In the intervening years, what has changed about Barry that he doesn't now believe all whites are cruel or to use Michelle's phrase "downright mean"?
Tuesday, September 02, 2008
A 1995 piece in the liberal Chicago Reader basically refutes Obama's statements that he never heard Pastor Jeremiah Wright invoke his racist rants and also provides some additional insight into Obama's early years in politics.
"That's just how white folks will do you," Obama writes. "It wasn't merely the cruelty involved; I was learning that black people could be mean and then some. It was a particular brand of arrogance, an obtuseness in otherwise sane people that brought forth our bitter laughter. It was as if whites didn't know they were being cruel in the first place. Or at least thought you deserving of their scorn."
Obama on the rhetoric of Jeremiah Wright this year:
The statements that Rev. Wright made that are the cause of this controversy were not statements I personally heard him preach while I sat in the pews of Trinity or heard him utter in private conversation. When these statements first came to my attention, it was at the beginning of my presidential campaign.
In the Chicago Reader it seems Obama was well aware of rhetoric like Wright's and most likely others, as well. How else to explain this? Or did he simply assume this was going on, never having heard it himself?
He says he's tired of seeing the moral fervor of black folks whipped up--at the speaker's rostrum and from the pulpit--and then allowed to dissipate because there's no agenda, no concrete program for change.
Gee, he couldn't have possibly meant Wright here ... right? He wasn't against what Wright was doing, he wanted to prolong the energy inspired by it. Note another key phrase, as well.
"We have no shortage of moral fervor," said Obama. "We have some wonderful preachers in town--preachers who continue to inspire me--preachers who are magnificent at articulating a vision of the world as it should be. In every church on Sunday in the African-American community we have this moral fervor; we have energy to burn.
"But as soon as church lets out, the energy dissipates. We must find ways to channel all this energy into community building. The biggest failure of the civil rights movement was in failing to translate this energy, this moral fervor, into creating lasting institutions and organizational structures."
Oh, but the Right and Christian groups have it easy because they are so narrow-minded and intolerant.
"The right wing, the Christian right, has done a good job of building these organizations of accountability, much better than the left or progressive forces have. But it's always easier to organize around intolerance, narrow-mindedness, and false nostalgia. And they also have hijacked the higher moral ground with this language of family values and moral responsibility.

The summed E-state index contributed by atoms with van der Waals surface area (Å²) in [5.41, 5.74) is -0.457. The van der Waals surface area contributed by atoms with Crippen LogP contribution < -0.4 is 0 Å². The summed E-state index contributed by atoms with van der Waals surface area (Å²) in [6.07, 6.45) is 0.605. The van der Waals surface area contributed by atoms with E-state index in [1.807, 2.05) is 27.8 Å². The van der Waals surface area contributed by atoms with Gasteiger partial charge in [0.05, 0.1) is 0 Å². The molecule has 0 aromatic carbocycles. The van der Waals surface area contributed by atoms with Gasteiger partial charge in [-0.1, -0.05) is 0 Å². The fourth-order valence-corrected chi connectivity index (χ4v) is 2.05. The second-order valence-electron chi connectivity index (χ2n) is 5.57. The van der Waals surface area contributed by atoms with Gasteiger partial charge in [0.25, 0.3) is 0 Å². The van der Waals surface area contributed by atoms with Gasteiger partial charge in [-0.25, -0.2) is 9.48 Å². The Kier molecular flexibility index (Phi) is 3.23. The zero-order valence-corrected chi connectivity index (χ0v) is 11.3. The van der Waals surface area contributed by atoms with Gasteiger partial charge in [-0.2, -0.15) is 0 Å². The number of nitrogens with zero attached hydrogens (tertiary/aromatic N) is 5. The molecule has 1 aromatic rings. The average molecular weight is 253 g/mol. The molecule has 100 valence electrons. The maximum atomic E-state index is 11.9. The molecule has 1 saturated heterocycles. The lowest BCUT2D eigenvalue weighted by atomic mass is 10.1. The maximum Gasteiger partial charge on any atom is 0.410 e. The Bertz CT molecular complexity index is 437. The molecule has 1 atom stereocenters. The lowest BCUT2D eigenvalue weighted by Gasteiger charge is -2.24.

Obama also suggests that racism among whites, as opposed to among blacks, is particularly troubling. Yeah, we have so many white preachers like Wright, don't ya know....
Obama, who had to reconcile these sentiments with the loving support he had at home from his white mother and grandparents, dismissed much of his buddies' analysis as "the same sloppy thinking" used by racist whites, but he found the racism of whites to be particularly stubborn and obnoxious.
As for Hispanics ... eh .... while at Occidental:
There he played it cool and detached, and began to confuse partying and getting high with rebellion. After he and his buddies joked about the Mexican cleaning woman's forlorn reaction to the mess they'd created at a party,...
This may be an FM recording of Obama on Johnnie Owens - not quite sure.
Obama's work on the south side has won him the friendship and respect of many activists. One of them, Johnnie Owens, left the citywide advocacy group Friends of the Parks to join Obama at the Developing Communities Project. He later replaced Obama as its executive director.
Another reference to Obama's very close relationship with ACORN. Obama only ran a get out the vote initiative ... hmm, what does the fraudulent ACORN do? But you already know that.
Obama continues his organizing work largely through classes for future leaders identified by ACORN and the Centers for New Horizons on the south side. Conducting a session in a New Horizons classroom, Obama, tall and thin, looks very much like an Ivy League graduate student. Dressed casually prep, his tie loosened and his top shirt button unfastened, he leads eight black women from the Grand Boulevard community through a discussion of "what folks should know" about who in Chicago has power and why they have it. It's one of his favorite topics, and the class bubbles with suggestions about how "they" got to be high and mighty.
But individual actions, individual dreams, are not sufficient. We must unite in collective action, build collective institutions and organizations."